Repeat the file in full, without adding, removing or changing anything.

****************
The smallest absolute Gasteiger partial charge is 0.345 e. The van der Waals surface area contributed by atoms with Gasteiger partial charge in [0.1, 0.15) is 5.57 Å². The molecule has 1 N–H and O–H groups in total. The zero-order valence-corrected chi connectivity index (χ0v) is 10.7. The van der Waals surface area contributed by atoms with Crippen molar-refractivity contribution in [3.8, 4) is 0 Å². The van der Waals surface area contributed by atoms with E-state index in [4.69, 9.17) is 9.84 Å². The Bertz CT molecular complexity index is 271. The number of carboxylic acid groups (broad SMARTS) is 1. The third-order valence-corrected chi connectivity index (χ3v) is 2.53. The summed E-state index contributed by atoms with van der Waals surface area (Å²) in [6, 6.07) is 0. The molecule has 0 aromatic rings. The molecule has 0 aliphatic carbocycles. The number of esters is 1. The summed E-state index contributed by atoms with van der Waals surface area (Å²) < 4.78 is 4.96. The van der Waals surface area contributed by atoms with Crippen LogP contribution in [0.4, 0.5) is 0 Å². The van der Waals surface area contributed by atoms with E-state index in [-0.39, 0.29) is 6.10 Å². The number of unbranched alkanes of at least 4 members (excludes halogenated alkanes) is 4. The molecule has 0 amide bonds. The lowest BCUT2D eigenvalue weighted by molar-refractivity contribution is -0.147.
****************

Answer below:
The smallest absolute Gasteiger partial charge is 0.345 e. The van der Waals surface area contributed by atoms with Gasteiger partial charge in [0.1, 0.15) is 5.57 Å². The molecule has 1 N–H and O–H groups in total. The zero-order valence-corrected chi connectivity index (χ0v) is 10.7. The van der Waals surface area contributed by atoms with Crippen molar-refractivity contribution in [3.8, 4) is 0 Å². The van der Waals surface area contributed by atoms with E-state index in [4.69, 9.17) is 9.84 Å². The Bertz CT molecular complexity index is 271. The number of carboxylic acid groups (broad SMARTS) is 1. The third-order valence-corrected chi connectivity index (χ3v) is 2.53. The summed E-state index contributed by atoms with van der Waals surface area (Å²) in [6, 6.07) is 0. The molecule has 0 aromatic rings. The molecule has 0 aliphatic carbocycles. The number of esters is 1. The summed E-state index contributed by atoms with van der Waals surface area (Å²) < 4.78 is 4.96. The van der Waals surface area contributed by atoms with Crippen LogP contribution in [0.4, 0.5) is 0 Å². The van der Waals surface area contributed by atoms with E-state index in [-0.39, 0.29) is 6.10 Å². The number of unbranched alkanes of at least 4 members (excludes halogenated alkanes) is 4. The molecule has 0 amide bonds. The lowest BCUT2D eigenvalue weighted by molar-refractivity contribution is -0.147.